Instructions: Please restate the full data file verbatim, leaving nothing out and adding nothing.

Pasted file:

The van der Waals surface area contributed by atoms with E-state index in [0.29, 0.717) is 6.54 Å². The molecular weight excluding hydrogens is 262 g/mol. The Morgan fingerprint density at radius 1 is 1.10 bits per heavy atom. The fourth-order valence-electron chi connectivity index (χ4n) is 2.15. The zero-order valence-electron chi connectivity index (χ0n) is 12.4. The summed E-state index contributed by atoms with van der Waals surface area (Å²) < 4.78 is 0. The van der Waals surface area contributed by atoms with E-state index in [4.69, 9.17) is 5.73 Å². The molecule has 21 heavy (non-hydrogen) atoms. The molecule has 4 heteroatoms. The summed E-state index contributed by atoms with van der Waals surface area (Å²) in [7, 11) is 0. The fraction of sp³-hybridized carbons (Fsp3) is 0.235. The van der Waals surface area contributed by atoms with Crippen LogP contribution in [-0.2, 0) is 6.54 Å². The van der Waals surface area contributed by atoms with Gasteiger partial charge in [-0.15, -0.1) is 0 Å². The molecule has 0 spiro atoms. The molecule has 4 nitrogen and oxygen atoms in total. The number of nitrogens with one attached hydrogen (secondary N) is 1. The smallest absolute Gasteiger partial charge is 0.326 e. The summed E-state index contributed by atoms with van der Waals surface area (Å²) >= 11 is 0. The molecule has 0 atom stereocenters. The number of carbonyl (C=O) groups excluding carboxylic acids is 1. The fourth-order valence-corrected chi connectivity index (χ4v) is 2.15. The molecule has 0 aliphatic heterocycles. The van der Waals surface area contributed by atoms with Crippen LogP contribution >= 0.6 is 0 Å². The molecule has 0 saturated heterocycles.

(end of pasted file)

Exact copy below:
The van der Waals surface area contributed by atoms with E-state index in [0.29, 0.717) is 6.54 Å². The molecular weight excluding hydrogens is 262 g/mol. The Morgan fingerprint density at radius 1 is 1.10 bits per heavy atom. The fourth-order valence-electron chi connectivity index (χ4n) is 2.15. The zero-order valence-electron chi connectivity index (χ0n) is 12.4. The summed E-state index contributed by atoms with van der Waals surface area (Å²) < 4.78 is 0. The van der Waals surface area contributed by atoms with E-state index in [4.69, 9.17) is 5.73 Å². The molecule has 21 heavy (non-hydrogen) atoms. The molecule has 4 heteroatoms. The summed E-state index contributed by atoms with van der Waals surface area (Å²) in [7, 11) is 0. The fraction of sp³-hybridized carbons (Fsp3) is 0.235. The van der Waals surface area contributed by atoms with Crippen LogP contribution in [-0.2, 0) is 6.54 Å². The van der Waals surface area contributed by atoms with Gasteiger partial charge in [-0.15, -0.1) is 0 Å². The molecule has 0 spiro atoms. The molecule has 4 nitrogen and oxygen atoms in total. The number of nitrogens with one attached hydrogen (secondary N) is 1. The smallest absolute Gasteiger partial charge is 0.326 e. The summed E-state index contributed by atoms with van der Waals surface area (Å²) >= 11 is 0. The molecule has 0 atom stereocenters. The number of carbonyl (C=O) groups excluding carboxylic acids is 1. The fourth-order valence-corrected chi connectivity index (χ4v) is 2.15. The molecule has 0 aliphatic heterocycles. The van der Waals surface area contributed by atoms with Crippen LogP contribution >= 0.6 is 0 Å². The molecule has 0 saturated heterocycles.